Updates #22464

Change-Id: Iff9f00380d28a9617a55ff7888a76fba82001402
Reviewed-on: https://go-review.googlesource.com/75350
Reviewed-by: Brad Fitzpatrick <bradfitz@golang.org>

@tombergan tombergan self-assigned this Nov 27, 2017

@tombergan tombergan modified the milestones: Go1.11, Go1.10 Nov 27, 2017

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tombergan commented Nov 27, 2017

We fixed the parser to ignore headers like this:

GET / HTTP/1.1
  Host: foo.com
Accept-Encoding: gzip

However, headers like the following used to return an error, but don't anymore (note the lack of colon in the second line):

GET / HTTP/1.1
  Host foo.com
Accept-Encoding: gzip
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tombergan commented Nov 27, 2017

For Go 1.10, I will fix the above issue. For Go 1.11, we will reconsider if textproto.Reader needs multiple modes to more precisely handle the various RFCs it implements and to allow the caller to control whether we ignore invalid header lines or fail loudly.

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bradfitz commented Nov 27, 2017

I'd be in favor of reverting the net/textproto changes entirely for Go 1.10 and instead writing the few line header parser in net/http that net/http needs (also for Go 1.10).

All this effort working across two packages and differing needs isn't worth it.

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tombergan commented Nov 27, 2017

I'd be in favor of reverting the net/textproto changes entirely for Go 1.10 and instead writing the few line header parser in net/http that net/http needs (also for Go 1.10).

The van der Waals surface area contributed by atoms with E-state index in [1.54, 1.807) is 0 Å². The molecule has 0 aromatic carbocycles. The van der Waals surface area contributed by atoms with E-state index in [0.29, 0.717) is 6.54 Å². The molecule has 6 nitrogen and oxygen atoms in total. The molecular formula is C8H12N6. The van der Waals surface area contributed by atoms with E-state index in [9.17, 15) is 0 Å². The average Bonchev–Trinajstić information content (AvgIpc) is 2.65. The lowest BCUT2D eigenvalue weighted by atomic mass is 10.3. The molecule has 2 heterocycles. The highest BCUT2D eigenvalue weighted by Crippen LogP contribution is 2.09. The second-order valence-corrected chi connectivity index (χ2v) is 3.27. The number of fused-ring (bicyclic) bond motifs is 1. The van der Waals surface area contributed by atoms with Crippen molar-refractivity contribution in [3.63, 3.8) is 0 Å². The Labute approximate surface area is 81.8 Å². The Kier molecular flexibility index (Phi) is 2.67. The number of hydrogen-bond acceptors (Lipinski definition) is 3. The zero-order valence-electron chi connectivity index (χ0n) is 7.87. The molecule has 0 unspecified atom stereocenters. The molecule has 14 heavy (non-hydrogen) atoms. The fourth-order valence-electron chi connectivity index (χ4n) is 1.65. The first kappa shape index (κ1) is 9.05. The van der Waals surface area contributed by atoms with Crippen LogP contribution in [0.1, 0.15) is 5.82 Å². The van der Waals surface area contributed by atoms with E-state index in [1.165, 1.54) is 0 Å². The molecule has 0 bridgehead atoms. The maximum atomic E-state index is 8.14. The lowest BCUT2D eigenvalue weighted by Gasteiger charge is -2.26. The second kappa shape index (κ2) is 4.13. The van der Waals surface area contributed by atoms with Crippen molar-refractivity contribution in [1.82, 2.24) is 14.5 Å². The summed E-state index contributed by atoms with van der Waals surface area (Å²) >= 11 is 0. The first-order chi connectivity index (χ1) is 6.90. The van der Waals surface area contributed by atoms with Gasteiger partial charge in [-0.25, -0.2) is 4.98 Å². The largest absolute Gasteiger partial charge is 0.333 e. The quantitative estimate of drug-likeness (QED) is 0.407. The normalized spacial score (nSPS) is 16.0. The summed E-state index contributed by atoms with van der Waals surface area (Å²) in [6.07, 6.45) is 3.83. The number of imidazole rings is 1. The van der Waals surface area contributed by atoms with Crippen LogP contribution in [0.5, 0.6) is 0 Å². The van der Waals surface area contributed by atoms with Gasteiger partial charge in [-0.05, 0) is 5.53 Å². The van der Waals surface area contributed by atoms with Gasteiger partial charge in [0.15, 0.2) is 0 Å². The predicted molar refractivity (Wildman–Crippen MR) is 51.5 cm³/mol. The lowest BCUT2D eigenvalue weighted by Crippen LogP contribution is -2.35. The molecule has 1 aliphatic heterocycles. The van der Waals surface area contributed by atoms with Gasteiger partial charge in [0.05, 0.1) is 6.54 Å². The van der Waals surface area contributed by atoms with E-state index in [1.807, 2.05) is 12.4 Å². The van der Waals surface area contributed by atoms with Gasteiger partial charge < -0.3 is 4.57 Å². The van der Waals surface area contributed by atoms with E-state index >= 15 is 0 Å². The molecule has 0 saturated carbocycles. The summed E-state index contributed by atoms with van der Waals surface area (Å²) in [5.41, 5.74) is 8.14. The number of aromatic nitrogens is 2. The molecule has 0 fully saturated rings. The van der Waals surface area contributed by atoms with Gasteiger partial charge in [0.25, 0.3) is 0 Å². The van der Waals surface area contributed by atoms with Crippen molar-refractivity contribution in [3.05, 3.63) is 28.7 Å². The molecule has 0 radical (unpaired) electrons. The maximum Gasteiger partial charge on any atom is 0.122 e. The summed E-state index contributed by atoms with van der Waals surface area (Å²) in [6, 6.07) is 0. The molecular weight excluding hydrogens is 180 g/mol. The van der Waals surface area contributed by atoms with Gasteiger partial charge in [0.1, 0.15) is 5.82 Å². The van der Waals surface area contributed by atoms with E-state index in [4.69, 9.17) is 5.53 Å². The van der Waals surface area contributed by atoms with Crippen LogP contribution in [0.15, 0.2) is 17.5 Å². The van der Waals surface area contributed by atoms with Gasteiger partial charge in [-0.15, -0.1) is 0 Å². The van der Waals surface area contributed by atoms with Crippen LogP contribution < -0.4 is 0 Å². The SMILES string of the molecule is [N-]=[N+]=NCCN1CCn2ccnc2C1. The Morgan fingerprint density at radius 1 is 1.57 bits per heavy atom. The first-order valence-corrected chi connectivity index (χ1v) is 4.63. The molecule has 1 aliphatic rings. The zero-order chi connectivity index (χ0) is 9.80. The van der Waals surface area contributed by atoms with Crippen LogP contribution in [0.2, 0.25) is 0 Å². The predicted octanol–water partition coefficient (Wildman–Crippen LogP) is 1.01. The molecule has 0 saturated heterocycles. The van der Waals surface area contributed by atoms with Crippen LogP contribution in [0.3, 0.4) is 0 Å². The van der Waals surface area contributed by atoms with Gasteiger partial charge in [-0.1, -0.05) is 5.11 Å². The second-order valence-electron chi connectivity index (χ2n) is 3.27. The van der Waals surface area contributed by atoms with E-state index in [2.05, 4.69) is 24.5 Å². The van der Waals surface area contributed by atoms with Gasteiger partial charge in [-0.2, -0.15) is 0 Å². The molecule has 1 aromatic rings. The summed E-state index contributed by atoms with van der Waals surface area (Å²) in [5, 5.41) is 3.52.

I agree that net/texproto is doing too much, but I don't think that's a complete solution. It solves the problem for net/http but no one else. net/textproto is still wrong: it should not accept headers where the first line begins with a space. This holds for both RFC 5322 (smtp) and RFC 7230 (http). And, there are people outside net/http using net/textproto to parse HTTP headers (I know of one fairly major use inside Google). Those parsers will be broken if we don't fix net/textproto.

@gopherbot

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gopherbot commented Nov 27, 2017

Change https://golang.org/cl/80055 mentions this issue: net/textproto: reject all headers with a leading space

gopherbot pushed a commit that referenced this issue Nov 27, 2017

net/textproto: reject all headers with a leading space
Previously, golang.org/cl/75350 updated ReadMIMEHeader to ignore the
first header line when it begins with a leading space, as in the
following example:

GET / HTTP/1.1
  Host: foo.com
Accept-Encoding: gzip